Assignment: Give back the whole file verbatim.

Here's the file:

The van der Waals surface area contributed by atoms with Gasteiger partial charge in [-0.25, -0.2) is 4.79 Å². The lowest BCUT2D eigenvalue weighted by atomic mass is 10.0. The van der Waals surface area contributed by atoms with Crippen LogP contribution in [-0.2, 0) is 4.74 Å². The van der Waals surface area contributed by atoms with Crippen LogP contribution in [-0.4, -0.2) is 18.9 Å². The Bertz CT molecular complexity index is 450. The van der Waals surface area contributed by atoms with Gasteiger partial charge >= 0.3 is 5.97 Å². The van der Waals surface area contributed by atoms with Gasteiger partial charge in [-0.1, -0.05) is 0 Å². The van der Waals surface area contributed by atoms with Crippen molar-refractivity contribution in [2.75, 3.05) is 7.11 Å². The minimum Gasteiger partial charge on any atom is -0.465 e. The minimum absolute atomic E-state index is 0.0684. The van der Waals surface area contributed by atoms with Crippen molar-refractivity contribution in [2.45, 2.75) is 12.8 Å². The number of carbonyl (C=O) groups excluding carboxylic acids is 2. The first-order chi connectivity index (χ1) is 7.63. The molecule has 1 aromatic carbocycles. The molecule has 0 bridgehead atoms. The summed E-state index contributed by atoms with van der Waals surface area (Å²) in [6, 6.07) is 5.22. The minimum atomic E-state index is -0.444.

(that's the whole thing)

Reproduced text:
The van der Waals surface area contributed by atoms with Gasteiger partial charge in [-0.25, -0.2) is 4.79 Å². The lowest BCUT2D eigenvalue weighted by atomic mass is 10.0. The van der Waals surface area contributed by atoms with Crippen LogP contribution in [-0.2, 0) is 4.74 Å². The van der Waals surface area contributed by atoms with Crippen LogP contribution in [-0.4, -0.2) is 18.9 Å². The Bertz CT molecular complexity index is 450. The van der Waals surface area contributed by atoms with Gasteiger partial charge >= 0.3 is 5.97 Å². The van der Waals surface area contributed by atoms with Gasteiger partial charge in [-0.1, -0.05) is 0 Å². The van der Waals surface area contributed by atoms with Crippen molar-refractivity contribution in [2.75, 3.05) is 7.11 Å². The minimum Gasteiger partial charge on any atom is -0.465 e. The minimum absolute atomic E-state index is 0.0684. The van der Waals surface area contributed by atoms with Crippen molar-refractivity contribution in [2.45, 2.75) is 12.8 Å². The number of carbonyl (C=O) groups excluding carboxylic acids is 2. The first-order chi connectivity index (χ1) is 7.63. The molecule has 1 aromatic carbocycles. The molecule has 0 bridgehead atoms. The summed E-state index contributed by atoms with van der Waals surface area (Å²) in [6, 6.07) is 5.22. The minimum atomic E-state index is -0.444.